The major industrial use of ZnO is in the production of rubber where it shortens the time of vulcanization. As a pigment in the production of paints it has the advantage over the traditional white lead (basic lead carbonate) that it is nontoxic and is not discoloured by sulfur compounds, but it has the disadvantage compared to Ti02 of a lower refractive index and so a reduced hiding power (p. 959). It improves the chemical durability of glass and so is used in the production of special glasses, enamels and glazes. Another important use is in antacid cosmetic pastes and pharmaceuticals. In the chemical industry it is the usual starting material for other zinc chemicals of which the soaps (i.e. salts of fatty acids, such as Zn stearate, palmitate, etc.) are the most important, being used as paint driers, stabilizers in plastics, and as fungicides. An important small scale use is in the production of zinc ferrites . These are spinels of the type Zn My Fe 04 involving a second divalent cation (usually Mn or Ni"). When jc = 0 the structure is that of an inverse spinel (i.e. half the Fe " ions occupy octahedral sites — see p. 1081). Where x = 1, the structure is that of a normal spinel (i.e. all the Fe " ions occupy octahedral sites), since Zn" displaces Fe " from the tetrahedral sites. Reducing the proportion of Fe " ions in tetrahedral sites lowers the Curie temperature. The magnetic properties of the ferrite can therefore be controlled by adjustment of the zinc content.  [c.1209]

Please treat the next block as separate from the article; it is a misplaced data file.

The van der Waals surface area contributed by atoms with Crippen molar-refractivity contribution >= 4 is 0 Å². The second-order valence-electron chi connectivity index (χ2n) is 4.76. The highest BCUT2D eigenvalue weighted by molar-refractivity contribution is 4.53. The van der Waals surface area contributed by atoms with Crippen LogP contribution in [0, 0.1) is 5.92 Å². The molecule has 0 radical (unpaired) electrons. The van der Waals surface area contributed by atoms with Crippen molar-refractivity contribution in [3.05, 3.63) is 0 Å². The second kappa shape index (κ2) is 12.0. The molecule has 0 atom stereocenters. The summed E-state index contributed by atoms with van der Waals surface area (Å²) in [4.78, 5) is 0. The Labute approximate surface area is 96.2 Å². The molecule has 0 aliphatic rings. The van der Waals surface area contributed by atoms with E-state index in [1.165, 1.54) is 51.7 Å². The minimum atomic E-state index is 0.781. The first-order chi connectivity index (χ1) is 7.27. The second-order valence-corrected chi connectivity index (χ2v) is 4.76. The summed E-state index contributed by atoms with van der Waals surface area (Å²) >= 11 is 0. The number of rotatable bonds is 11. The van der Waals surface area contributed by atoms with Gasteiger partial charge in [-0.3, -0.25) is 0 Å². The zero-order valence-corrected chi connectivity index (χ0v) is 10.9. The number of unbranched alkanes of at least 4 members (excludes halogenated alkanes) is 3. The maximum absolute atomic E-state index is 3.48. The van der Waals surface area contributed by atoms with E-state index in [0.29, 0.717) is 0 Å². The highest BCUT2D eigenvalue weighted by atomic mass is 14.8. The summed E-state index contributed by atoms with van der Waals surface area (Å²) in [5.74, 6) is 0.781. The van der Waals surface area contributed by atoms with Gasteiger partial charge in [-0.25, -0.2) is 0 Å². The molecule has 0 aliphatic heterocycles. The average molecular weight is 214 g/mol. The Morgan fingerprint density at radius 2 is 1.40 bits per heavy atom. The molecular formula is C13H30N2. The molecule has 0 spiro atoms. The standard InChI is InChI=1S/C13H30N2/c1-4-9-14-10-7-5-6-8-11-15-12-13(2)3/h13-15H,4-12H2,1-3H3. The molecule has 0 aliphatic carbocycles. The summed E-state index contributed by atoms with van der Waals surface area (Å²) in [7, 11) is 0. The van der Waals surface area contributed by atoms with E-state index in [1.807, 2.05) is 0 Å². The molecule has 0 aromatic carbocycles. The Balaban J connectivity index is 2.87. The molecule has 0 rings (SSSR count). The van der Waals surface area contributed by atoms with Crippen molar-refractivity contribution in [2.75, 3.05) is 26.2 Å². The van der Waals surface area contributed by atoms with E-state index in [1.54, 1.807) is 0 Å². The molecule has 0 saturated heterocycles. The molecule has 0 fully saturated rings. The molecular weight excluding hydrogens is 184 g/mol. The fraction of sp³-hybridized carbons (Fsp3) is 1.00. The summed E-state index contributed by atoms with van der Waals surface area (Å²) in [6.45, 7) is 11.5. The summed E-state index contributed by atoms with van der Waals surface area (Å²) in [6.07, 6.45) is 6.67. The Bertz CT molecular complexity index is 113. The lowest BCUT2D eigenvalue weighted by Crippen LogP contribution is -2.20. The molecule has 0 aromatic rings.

Early humans used a variety of naturally occurring polymers to meet their material needs. They used them not with the perception of the chemistry and physics of modern high polymers, but for their survival, food, shelter, and clothing. A variety of materials made from wood, bark, animal skins, cotton, wool, silk, natural rubber, etc. were essentially playing key roles in early civilizations [1]. They could mechanically modify materials into useful tools (stone axes wood carvings animal skins the twisting of cotton, wool, and flax to form threads weaving preparation of thin-skinned papyrus and vegetable tissues for writing, etc). Embalming of corpses was one of the earliest practices that involved chemical modification (crosslinking of proteins by formaldehyde). With the growth of human civilizations, the use and applications of materials extended to metals and ceramics, and, by the nineteenth century, there were eight classical materials—metals, stones, woods, ceramics, glass, skins, horns, and fibers—of which woods, skins, horns, and fibers are organic polymers. During the past one and one half centuries, two more materials were added to the list, rubber and plastics, both of which are polymeric in nature. However, by 1900, there were only a few plastics in use, e.g., shellac, gutta percha, ebonite, and celluloid [2]. Although a variety of chemical modifications came into vogue, four great discoveries formed the foundation of the industrial use of natural polymers, which even today form the basis of continued support and maintenance of these industries against stiff competition from synthetics. They are the vulcanization of natural  [c.411]


See pages that mention the term Vulcanization of rubber : [c.10]    [c.120]    [c.293]    [c.455]    [c.582]    [c.647]    [c.35]    [c.61]    [c.73]    [c.136]    [c.144]    [c.148]    [c.204]    [c.254]    [c.347]    [c.423]    [c.428]    [c.438]   
Chemistry of the elements (1998) -- [ c.646 ]

Chemistry of Petrochemical Processes (2000) -- [ c.120 , c.351 ]